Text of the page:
September 30th, 2009

General Krulak, son of Brute,
blasts Cheney re Torture.
Very interesting! But …

On September 11 (weeks ago), two high-ranking generals came out of retirement to hit Cheney on the head about torture. Interesting but odd.

Their Op Ed was published in The Miami Herald: “Fear was No Excuse to Condone Torture.”

Well and good. But also a bit odd. Is there nothing current behind it? Torture, per se, is no longer an issue. Cheney seems history.

And note that one of the generals — former Marine Commandant Charles Krulak — bears a name that rings in the annals of American postwar history.

In the 1960s (and maybe 50s, under CIA auspices), Marine General Victor “Brute” Krulak was involved in the energetic effort to win in Vietnam. Air Force Colonel Fletcher Prouty worked closely with him, and has written a lot about him.

Relevant bits in a nutshell: Prouty says that Brute, atop the Marine staff in the Pentagon in the early 60s, became a close ally and advisor to JFK in the effort to turn the Vietnam policy around.

The McNamara-Taylor of October 2, 1963 — supposedly the findings of the Secretary of Defense and JFK’s special advisor General Maxwell Taylor on their grand tour of Vietnam — was principally authored by Krulak, Prouty & co, working closely with the White House — and then placed in McNamara & Taylor’s hands, for the sake of the cameras, as they returned from their mission.

That is: The policy change this much publicized report effected was sold using Taylor’s and McNamara’s names, but was actually the thinking and initiative of JFK’s narrow circle, which at this moment included, on the brassy side, Brute and his assistant Fletch. (Thus spake Prouty.)

1. Is Marine Gen. Charles C. Krulak the son of Marine Gen. Victor Krulak? Shouldn’t be hard to find out, I guess.

Uh yes — that’s a roger. Charles is the son of Victor.

2. Why is Charles coming out of retirement to hit the retired Cheney on the head now?

3. Are you playing the Preakness pool?


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  1. ed says:

    It seems Charles and his co-author, Joseph Hoar — who commanded the Pentagon’s Central Command, which oversees the mideast, in the early 90s — are part of a larger general movement in reaction to Cheney’s retired media blitz.

    Human Rights First seems to be their organ of choice. Impressive.

    Hats off to these officers.

    And, who knows, given the breadth of their organization and campaign, maybe it was silly to think anything in particular re the recent Op Ed piece by Mssrs Krulak and Hoar.


    Hey Jigs, gotcher picks in for the Preakness?

    September 30th, 2009 at 2:36 am

  2. ed says:

    A friend sent an email saying he don’t know what in Sam Hill I’m talking about.

    1. Perhaps many have neither read Seven Days in May nor seen the film.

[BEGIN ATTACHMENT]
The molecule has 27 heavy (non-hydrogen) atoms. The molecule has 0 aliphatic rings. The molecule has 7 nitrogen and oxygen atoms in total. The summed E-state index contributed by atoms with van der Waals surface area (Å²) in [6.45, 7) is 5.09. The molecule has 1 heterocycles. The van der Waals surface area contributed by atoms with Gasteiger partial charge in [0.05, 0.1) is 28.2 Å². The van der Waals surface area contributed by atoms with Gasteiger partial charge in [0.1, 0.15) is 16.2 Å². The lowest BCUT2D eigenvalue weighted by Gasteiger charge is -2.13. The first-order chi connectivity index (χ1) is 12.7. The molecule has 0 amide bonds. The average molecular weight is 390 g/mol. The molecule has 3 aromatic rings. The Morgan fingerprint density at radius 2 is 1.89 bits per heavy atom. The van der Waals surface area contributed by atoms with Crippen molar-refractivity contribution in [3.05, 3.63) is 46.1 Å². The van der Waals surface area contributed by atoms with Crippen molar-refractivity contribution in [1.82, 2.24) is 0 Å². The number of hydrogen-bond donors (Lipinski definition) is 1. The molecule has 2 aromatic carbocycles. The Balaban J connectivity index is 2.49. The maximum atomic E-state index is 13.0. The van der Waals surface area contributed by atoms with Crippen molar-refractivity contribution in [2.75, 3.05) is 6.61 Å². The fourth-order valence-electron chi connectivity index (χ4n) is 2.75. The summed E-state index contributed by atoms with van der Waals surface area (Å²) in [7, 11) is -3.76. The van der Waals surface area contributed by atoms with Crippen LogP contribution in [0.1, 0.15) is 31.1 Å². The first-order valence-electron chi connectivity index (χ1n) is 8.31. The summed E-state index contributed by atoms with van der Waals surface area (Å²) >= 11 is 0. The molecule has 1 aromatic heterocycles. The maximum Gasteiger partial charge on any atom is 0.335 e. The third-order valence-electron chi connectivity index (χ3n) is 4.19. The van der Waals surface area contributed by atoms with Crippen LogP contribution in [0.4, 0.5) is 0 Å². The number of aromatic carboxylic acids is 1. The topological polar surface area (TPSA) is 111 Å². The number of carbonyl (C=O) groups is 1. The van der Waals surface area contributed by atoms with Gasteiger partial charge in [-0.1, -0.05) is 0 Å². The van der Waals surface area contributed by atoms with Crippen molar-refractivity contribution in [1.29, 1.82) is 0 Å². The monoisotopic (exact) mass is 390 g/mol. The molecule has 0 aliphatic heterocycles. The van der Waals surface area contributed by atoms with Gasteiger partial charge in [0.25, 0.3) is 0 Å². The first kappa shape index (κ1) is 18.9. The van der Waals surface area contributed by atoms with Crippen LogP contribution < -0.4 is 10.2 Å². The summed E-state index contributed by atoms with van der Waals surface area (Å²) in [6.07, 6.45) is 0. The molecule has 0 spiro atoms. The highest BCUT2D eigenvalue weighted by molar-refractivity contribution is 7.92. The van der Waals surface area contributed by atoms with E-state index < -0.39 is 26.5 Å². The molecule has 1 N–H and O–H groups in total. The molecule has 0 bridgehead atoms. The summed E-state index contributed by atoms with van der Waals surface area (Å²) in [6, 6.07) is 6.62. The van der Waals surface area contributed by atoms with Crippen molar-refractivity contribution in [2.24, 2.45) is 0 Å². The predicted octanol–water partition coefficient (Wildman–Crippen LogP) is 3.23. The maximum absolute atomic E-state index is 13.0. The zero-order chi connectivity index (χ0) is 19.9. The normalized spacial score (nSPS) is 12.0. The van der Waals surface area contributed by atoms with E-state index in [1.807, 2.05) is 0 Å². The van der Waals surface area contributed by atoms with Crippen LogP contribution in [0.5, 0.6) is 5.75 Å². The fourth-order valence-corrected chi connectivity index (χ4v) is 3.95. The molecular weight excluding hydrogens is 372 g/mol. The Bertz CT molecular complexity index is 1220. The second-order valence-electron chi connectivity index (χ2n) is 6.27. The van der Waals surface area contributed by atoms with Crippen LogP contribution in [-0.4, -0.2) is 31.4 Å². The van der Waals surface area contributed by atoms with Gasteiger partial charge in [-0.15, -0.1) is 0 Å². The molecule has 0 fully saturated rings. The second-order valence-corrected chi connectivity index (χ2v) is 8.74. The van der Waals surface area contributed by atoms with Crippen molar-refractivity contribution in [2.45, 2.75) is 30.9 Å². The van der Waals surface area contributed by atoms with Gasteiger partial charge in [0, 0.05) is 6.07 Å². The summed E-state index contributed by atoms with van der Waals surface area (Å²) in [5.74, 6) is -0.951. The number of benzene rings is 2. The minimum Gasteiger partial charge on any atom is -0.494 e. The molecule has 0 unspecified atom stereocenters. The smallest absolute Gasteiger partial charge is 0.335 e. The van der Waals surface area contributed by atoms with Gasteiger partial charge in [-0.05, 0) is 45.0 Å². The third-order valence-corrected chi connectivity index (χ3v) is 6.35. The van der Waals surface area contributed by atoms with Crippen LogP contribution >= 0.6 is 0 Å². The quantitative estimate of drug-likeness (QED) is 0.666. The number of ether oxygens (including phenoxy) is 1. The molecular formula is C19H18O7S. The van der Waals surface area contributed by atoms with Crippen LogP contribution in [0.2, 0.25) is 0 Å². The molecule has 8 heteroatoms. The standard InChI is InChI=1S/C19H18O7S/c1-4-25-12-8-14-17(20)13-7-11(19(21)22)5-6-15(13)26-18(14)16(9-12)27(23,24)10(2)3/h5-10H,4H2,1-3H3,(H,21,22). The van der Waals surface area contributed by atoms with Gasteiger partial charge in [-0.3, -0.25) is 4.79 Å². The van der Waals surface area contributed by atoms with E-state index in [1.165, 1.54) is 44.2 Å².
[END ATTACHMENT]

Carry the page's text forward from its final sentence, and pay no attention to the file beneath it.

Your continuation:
I read it as a kid. Along with Fail Safe and The President’s Plane is Missing. Real great stuff. And great real stuff.

    Perhaps fewer know that the film was produced at the steady behest of the JFK White House, which was indeed worried about the Pentagon’s behavior, and hoped the movie would alert and arouse the public and repress the grumbling generals. (See next comment below for cites.)

    2. The relation of General Charles Krulak (co-author of the recent editorial blasting Cheney) to General Victor Krulak (close brassy aide to the JFK White House during its Vietnam policy struggle) is sketched in the main post above.

    3. SO THEN.

    Why is a large handful of respected retired generals, including Charles Krulak, with his family history, organizing now — post Bush-Cheney — to battle the Cheney media blitz underway since Obama took office?

    Cheney is history!

    Or …?

    The tiny worry: Do these patriotic generals sniff something unpatriotic fermenting within the wide circles of their brassy acquaintance?

    The time would seem ripening — as Obama, on the Sunday talk shows ten days ago, for the first time publicly expressed doubts about the Pentagon’s Surge in Pakghanistan — having supported the Surge sedulously since spring 2008.




    In the novel, it was Air Force General James Mattoon Scott who would be king. Burt Lancaster played him in the film.

    (That’s General Scott, third from the lower right corner, in the War Room. )

    The coup was organized by right-wing brass, with a few dangling civilians, using a betting pool on the annual Preakness thoroughbred stomp. By placing a bet, you said yes to your invitation to join the coup, which would require issuing certain orders to the regiments, vessels and squadrons under your command when the time came.

    Kirk Douglas was General Scott’s loyal aide, Colonel Jigs Casey.

    But, like Colonel Fletcher Prouty in real life — with regard to his erstwhile superior Air Force General (and career CIAist) Edwin Lansdale — Jigs Casey at some point sniffs a rat. Setting the drama in motion.

    (That’s Lansdale, directly above Nixon, between Allen Dulles and General Buck Turgidson, in the War Room.)

    (And here he is in the Pentagon, early in the JFK years, with Dulles and a coupla other interesting characters.)